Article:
Kareem Abdul Jabbar - NBA All-Time Leading Scorer
Kaan Ya Makaan, Fee Hadir Al-Zamaan…
There was a Place, in Current Times…
Called Harlem in New York City where a boy named Ferdinand Lewis Alcindor, Jr. was born on April 16, 1947. His parents, Cora, a department store price checker, and Ferdinand Sr. (Big Al), a Julliard-trained musician and a transit police officer, only had one child. As a result Ferdinand, or rather Lew as he was called, was raised with all the love and attention that parents tend to lavish on an only child.
As he grew up, Lew quickly became known for his unusually tall stature and his curious, inquisitive mind, both of which helped him pursue his passions including his favorite sport, basketball.
Lew attended St. Jude Elementary school in Inwood (another part of Manhattan) where his family moved, and he was one of only two African-American children there. Most of his free time was spent playing basketball at a local playground known as the Battlegrounds. When he started fourth grade, Lew, an honors student, transferred to Holy Providence Boarding School in Cornwells Heights, Pennsylvania which was an African-American all boys school.
After a year at the boarding school, Lew returned to New York City and continued his schooling there. When he finished eighth grade, Lew was already a notable six-foot-eight inches tall which meant that a lot of high school coaches worked hard to recruit him.
Lew ended up attending Power Memorial High School from 1962-1966 on scholarship. Because of his skill, he played on the varsity team and made all-city team all four years. He also led his team to two national championships, set a record for most rebounds and set a New York record for most points scored by a high school student.
When Lew graduated from high school, the Vietnam war was ongoing but Lew, who was still growing and would eventually top off at seven-feet-two inches tall, received 4-F status from the draft board because he was simply too tall for military service. Instead he went to the University of California in Los Angeles (UCLA) on scholarship and played for the University's team, the Bruins. While playing for the freshman team, he averaged thirty-three points per game and led his team to an undefeated season. In his sophomore year, he was offered, and turned down, a million dollar contract from the Harlem Globetrotters, a professional exhibition basketball team.
Once he was on the UCLA varsity team, Lew helped the school win three national championships from 1967 through 1969 when he graduated. Also, during both 1967 and 1969, Lew was named College Player of the Year. In 1968, he converted to Islam and joined the Nation of Islam, then later that same year he retook the Shahada (declaration of Islam) and became a Sunni Muslim.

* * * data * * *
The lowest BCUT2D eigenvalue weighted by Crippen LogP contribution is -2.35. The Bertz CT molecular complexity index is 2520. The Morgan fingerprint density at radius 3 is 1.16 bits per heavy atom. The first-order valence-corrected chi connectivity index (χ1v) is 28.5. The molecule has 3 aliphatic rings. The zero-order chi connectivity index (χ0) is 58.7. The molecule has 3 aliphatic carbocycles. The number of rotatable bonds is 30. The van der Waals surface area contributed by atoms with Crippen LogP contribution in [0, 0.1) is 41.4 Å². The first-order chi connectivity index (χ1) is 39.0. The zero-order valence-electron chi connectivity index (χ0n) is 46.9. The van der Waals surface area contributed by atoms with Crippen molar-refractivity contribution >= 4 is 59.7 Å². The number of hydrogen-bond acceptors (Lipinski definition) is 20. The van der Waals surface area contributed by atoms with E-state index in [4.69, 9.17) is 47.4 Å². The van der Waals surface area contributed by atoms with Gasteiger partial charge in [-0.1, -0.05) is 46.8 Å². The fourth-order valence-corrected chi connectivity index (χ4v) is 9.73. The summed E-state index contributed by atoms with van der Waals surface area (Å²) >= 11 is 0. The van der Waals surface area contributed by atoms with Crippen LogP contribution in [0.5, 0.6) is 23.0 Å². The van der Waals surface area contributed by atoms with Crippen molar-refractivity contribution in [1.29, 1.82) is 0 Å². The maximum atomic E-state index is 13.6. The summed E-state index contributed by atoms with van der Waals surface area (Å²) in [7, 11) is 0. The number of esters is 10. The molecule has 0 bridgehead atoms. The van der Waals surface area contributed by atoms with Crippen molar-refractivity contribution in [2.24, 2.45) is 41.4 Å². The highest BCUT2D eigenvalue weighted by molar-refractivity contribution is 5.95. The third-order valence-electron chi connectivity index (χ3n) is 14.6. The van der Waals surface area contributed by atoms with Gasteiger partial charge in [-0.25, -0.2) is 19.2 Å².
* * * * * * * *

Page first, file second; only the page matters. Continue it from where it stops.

Having been on the receiving end of numerous racial slurs, Lew used his success on the court to become an advocate for African-Americans whom history had ignored. He also decided to protest the unequal treatment of African-Americans in the US by boycotting the 1968 Summer Olympics and not joining the US Men's Olympic Basketball team.
During Lew's junior year at UCLA, the National College Athletic Association (NCAA) decided Lew's remarkable height gave him an unfair advantage and instituted a ten year ban on the dunk shot in college basketball. To get around the ban, Lew invented a new form of dunk shot, a straight-armed shot which became famous as the skyhook, a term coined by radio play-by-play announcer Eddie Doucette. The skyhook became Lew's signature move for the rest of his long and successful career.
In the video below you can watch some of his "Greatest Skyhooks":
In 1969, Lew graduated from UCLA with a degree in History and turned pro, playing for the National Basketball Association's (NBA) Milwaukee Bucks. In 1971 he was named Rookie of the Year, helped the Bucks win the Championship and, on May first, adopted the name Kareem (generous) Abdul (servant/worshipper of the) Jabbar (Mighty/Powerful i.e. God). Kareem continued his invaluable contribution to his team as scoring champion and one of the top five NBA players in scoring, rebounding, blocked shots, and field goal percentage. He was also named NBA Most Valuable Player, the first of six MVPs he would earn.
Later, in October 1974, Kareem requested to be traded to either New York or Los Angeles. Accordingly, in 1975 the LA Lakers acquired Kareem Abdul Jabbar who helped them win the Championship six times. He also began wearing his signature goggles after he scratched his cornea for the second time during a game.
Over the years, Kareem continued to set and break records and earn MVPs. In 1983 he suffered a personal setback when his house burned down destroying most of his prized possessions, including his jazz LP collection. In reaction, many of his fans showed their support by sending him LPs in an effort to replace his losses. Later in 1985, Kareem was named Sports Illustrated Sportsman of the year.